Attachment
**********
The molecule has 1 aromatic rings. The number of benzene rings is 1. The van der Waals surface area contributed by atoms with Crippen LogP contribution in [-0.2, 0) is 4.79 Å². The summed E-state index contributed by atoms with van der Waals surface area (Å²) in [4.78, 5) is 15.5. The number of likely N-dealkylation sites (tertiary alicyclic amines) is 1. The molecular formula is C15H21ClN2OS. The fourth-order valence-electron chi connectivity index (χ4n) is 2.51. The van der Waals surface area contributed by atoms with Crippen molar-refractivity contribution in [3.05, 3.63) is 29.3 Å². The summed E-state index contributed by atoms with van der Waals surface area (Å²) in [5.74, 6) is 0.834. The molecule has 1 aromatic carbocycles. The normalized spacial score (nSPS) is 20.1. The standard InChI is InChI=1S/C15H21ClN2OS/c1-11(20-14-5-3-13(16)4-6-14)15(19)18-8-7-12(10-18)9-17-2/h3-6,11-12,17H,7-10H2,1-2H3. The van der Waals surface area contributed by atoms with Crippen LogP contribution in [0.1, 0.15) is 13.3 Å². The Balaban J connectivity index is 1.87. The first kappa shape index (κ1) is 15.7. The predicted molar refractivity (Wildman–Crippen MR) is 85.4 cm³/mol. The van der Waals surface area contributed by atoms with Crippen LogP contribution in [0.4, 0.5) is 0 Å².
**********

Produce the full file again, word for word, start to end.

The molecule has 1 aromatic rings. The number of benzene rings is 1. The van der Waals surface area contributed by atoms with Crippen LogP contribution in [-0.2, 0) is 4.79 Å². The summed E-state index contributed by atoms with van der Waals surface area (Å²) in [4.78, 5) is 15.5. The number of likely N-dealkylation sites (tertiary alicyclic amines) is 1. The molecular formula is C15H21ClN2OS. The fourth-order valence-electron chi connectivity index (χ4n) is 2.51. The van der Waals surface area contributed by atoms with Crippen molar-refractivity contribution in [3.05, 3.63) is 29.3 Å². The summed E-state index contributed by atoms with van der Waals surface area (Å²) in [5.74, 6) is 0.834. The molecule has 1 aromatic carbocycles. The normalized spacial score (nSPS) is 20.1. The standard InChI is InChI=1S/C15H21ClN2OS/c1-11(20-14-5-3-13(16)4-6-14)15(19)18-8-7-12(10-18)9-17-2/h3-6,11-12,17H,7-10H2,1-2H3. The van der Waals surface area contributed by atoms with Crippen LogP contribution in [0.1, 0.15) is 13.3 Å². The Balaban J connectivity index is 1.87. The first kappa shape index (κ1) is 15.7. The predicted molar refractivity (Wildman–Crippen MR) is 85.4 cm³/mol. The van der Waals surface area contributed by atoms with Crippen LogP contribution in [0.4, 0.5) is 0 Å².